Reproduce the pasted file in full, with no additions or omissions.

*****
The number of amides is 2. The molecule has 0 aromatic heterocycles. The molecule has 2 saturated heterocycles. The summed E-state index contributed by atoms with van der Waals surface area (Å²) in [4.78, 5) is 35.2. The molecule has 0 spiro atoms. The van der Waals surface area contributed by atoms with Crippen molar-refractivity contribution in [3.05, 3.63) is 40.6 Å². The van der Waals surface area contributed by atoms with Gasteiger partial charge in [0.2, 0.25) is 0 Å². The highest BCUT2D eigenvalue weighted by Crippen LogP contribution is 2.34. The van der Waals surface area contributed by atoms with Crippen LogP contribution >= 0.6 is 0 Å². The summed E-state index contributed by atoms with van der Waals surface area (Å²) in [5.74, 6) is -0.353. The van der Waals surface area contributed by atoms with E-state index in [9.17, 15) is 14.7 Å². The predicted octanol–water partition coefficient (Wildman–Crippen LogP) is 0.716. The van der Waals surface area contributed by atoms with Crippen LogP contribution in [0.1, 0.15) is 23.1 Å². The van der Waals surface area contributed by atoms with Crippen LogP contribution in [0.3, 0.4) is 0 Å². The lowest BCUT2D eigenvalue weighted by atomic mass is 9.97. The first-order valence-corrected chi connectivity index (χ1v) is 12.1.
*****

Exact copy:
The number of amides is 2. The molecule has 0 aromatic heterocycles. The molecule has 2 saturated heterocycles. The summed E-state index contributed by atoms with van der Waals surface area (Å²) in [4.78, 5) is 35.2. The molecule has 0 spiro atoms. The van der Waals surface area contributed by atoms with Crippen molar-refractivity contribution in [3.05, 3.63) is 40.6 Å². The van der Waals surface area contributed by atoms with Gasteiger partial charge in [0.2, 0.25) is 0 Å². The highest BCUT2D eigenvalue weighted by Crippen LogP contribution is 2.34. The van der Waals surface area contributed by atoms with Crippen LogP contribution >= 0.6 is 0 Å². The summed E-state index contributed by atoms with van der Waals surface area (Å²) in [5.74, 6) is -0.353. The van der Waals surface area contributed by atoms with E-state index in [9.17, 15) is 14.7 Å². The predicted octanol–water partition coefficient (Wildman–Crippen LogP) is 0.716. The van der Waals surface area contributed by atoms with Crippen LogP contribution in [0.1, 0.15) is 23.1 Å². The van der Waals surface area contributed by atoms with Crippen LogP contribution in [0.3, 0.4) is 0 Å². The lowest BCUT2D eigenvalue weighted by atomic mass is 9.97. The first-order valence-corrected chi connectivity index (χ1v) is 12.1.